The parietal cells in the stomach secrete hydrochloric acid at a concentration of about 0.155 M (pH normally between 2 and 3). The amount of HCl secreted increases when food enters the stomach. When you eat or drink too much, your digestive system may generate too much acid. You may develop a condition called "heartburn" or indigestion. Antacids are swallowed to neutralize the excess acid and return the pH to normal.

In this experiment, you will test different brands of antacids to compare their effectiveness. The base in antacids varies with the brand. The table below lists the active ingredients in several brands.

Brand Active Ingredient (Base)
Pepto-Bismol BiO(HOC6H4COO)
Milk of Magnesia Mg(OH)2
Rolaids CaCO3 and Mg(OH)2
Tums CaCO3
Alka-Seltzer NaHCO3
Gaviscon Al(OH)3

Stomach acid is neutralized by these bases as illustrated below.

1. formula

2. formula

3. formula


4. formula


In addition to the active ingredient, tablets may also contain flavors, sweeteners, binders, fillers, antifoam agents, pain relievers (aspirin), etc. In this experiment, the tablets will be analyzed only for their ability to neutralize acids. We will dissolve the antacid in excess acid and then titrate the unreacted acid with a standard NaOH solution. Since you know how much acid you started with and how much of it is left and reacted with NaOH, you will be able to determine how much reacted with the antacid.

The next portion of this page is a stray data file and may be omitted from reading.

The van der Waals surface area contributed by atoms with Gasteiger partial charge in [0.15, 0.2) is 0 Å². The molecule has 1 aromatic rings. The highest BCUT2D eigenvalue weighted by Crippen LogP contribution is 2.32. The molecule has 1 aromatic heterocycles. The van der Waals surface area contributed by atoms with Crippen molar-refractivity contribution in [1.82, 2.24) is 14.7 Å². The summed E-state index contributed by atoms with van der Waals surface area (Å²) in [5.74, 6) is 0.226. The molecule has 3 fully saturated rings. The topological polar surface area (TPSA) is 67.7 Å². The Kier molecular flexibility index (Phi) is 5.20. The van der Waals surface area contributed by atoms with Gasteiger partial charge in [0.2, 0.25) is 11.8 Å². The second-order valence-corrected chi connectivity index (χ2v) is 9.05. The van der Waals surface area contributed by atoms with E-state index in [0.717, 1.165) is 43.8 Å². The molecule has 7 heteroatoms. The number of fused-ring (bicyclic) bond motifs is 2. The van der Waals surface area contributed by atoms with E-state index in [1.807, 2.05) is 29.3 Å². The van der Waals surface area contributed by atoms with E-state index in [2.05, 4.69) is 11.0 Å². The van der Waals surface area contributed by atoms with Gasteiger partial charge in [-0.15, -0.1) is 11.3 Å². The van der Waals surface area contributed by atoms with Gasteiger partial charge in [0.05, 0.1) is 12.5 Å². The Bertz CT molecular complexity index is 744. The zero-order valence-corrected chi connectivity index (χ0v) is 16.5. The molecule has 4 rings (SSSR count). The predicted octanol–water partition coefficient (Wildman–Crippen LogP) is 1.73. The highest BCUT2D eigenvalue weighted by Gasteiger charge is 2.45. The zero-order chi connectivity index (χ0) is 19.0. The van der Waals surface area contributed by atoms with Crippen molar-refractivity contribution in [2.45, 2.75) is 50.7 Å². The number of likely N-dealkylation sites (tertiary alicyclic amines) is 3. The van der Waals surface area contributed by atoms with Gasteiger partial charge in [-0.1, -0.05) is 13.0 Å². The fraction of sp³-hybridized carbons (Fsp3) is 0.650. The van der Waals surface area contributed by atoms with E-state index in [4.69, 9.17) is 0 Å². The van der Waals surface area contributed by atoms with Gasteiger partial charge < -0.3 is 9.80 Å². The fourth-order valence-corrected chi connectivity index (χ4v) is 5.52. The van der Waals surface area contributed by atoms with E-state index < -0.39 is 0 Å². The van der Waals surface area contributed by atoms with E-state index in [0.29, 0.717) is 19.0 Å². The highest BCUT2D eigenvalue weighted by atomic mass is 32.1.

This experiment is divided into two parts.

1. Titration of a solution of sodium hydroxide against the primary standard KHP

(potassium hydrogen phtalate, KC8H5O4).

2. Titration of an antacid tablet with the standardized NaOH solution.

From these results, it is possible to calculate the concentration of the sodium hydroxide and then of the hydrochloric acid solution. The chemical reactions are:



The acid and base solutions are colorless, how one will know when sufficient base solution has been added to react with all the acid (this is known as the equivalence point)? An indicator will be used which changes colors when the equivalence point is reached. A number of different indicators are available for acid-base titrations.